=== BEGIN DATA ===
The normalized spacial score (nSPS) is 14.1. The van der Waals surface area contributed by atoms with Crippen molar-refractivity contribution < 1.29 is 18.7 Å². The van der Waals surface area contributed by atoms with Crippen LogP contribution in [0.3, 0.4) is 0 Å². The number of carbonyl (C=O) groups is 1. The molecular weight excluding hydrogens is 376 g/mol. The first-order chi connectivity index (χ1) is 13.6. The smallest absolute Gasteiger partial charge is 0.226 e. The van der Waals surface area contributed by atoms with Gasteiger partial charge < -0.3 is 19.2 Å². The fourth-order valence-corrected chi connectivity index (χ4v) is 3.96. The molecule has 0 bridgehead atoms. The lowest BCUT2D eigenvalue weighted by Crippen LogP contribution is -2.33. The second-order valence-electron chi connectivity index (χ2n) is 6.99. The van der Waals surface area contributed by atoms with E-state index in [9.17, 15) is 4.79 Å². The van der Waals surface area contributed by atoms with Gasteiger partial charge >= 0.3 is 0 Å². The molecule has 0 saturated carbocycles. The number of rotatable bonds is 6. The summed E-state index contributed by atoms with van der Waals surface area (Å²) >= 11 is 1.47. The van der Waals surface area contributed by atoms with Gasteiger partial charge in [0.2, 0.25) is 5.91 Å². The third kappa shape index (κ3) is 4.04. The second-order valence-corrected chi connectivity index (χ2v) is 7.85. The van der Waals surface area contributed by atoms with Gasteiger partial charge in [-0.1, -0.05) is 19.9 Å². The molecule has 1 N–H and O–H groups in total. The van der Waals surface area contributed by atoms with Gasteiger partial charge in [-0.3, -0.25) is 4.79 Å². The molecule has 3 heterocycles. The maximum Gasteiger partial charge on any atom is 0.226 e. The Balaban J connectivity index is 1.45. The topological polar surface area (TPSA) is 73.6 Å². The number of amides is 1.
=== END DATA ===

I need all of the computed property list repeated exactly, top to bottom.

The normalized spacial score (nSPS) is 14.1. The van der Waals surface area contributed by atoms with Crippen molar-refractivity contribution < 1.29 is 18.7 Å². The van der Waals surface area contributed by atoms with Crippen LogP contribution in [0.3, 0.4) is 0 Å². The number of carbonyl (C=O) groups is 1. The molecular weight excluding hydrogens is 376 g/mol. The first-order chi connectivity index (χ1) is 13.6. The smallest absolute Gasteiger partial charge is 0.226 e. The van der Waals surface area contributed by atoms with Gasteiger partial charge < -0.3 is 19.2 Å². The fourth-order valence-corrected chi connectivity index (χ4v) is 3.96. The molecule has 0 bridgehead atoms. The lowest BCUT2D eigenvalue weighted by Crippen LogP contribution is -2.33. The second-order valence-electron chi connectivity index (χ2n) is 6.99. The van der Waals surface area contributed by atoms with E-state index in [9.17, 15) is 4.79 Å². The van der Waals surface area contributed by atoms with Gasteiger partial charge >= 0.3 is 0 Å². The molecule has 0 saturated carbocycles. The number of rotatable bonds is 6. The summed E-state index contributed by atoms with van der Waals surface area (Å²) >= 11 is 1.47. The van der Waals surface area contributed by atoms with Gasteiger partial charge in [0.2, 0.25) is 5.91 Å². The third kappa shape index (κ3) is 4.04. The second-order valence-corrected chi connectivity index (χ2v) is 7.85. The van der Waals surface area contributed by atoms with Gasteiger partial charge in [-0.1, -0.05) is 19.9 Å². The molecule has 1 N–H and O–H groups in total. The van der Waals surface area contributed by atoms with Gasteiger partial charge in [-0.3, -0.25) is 4.79 Å². The molecule has 3 heterocycles. The maximum Gasteiger partial charge on any atom is 0.226 e. The Balaban J connectivity index is 1.45. The topological polar surface area (TPSA) is 73.6 Å². The number of amides is 1.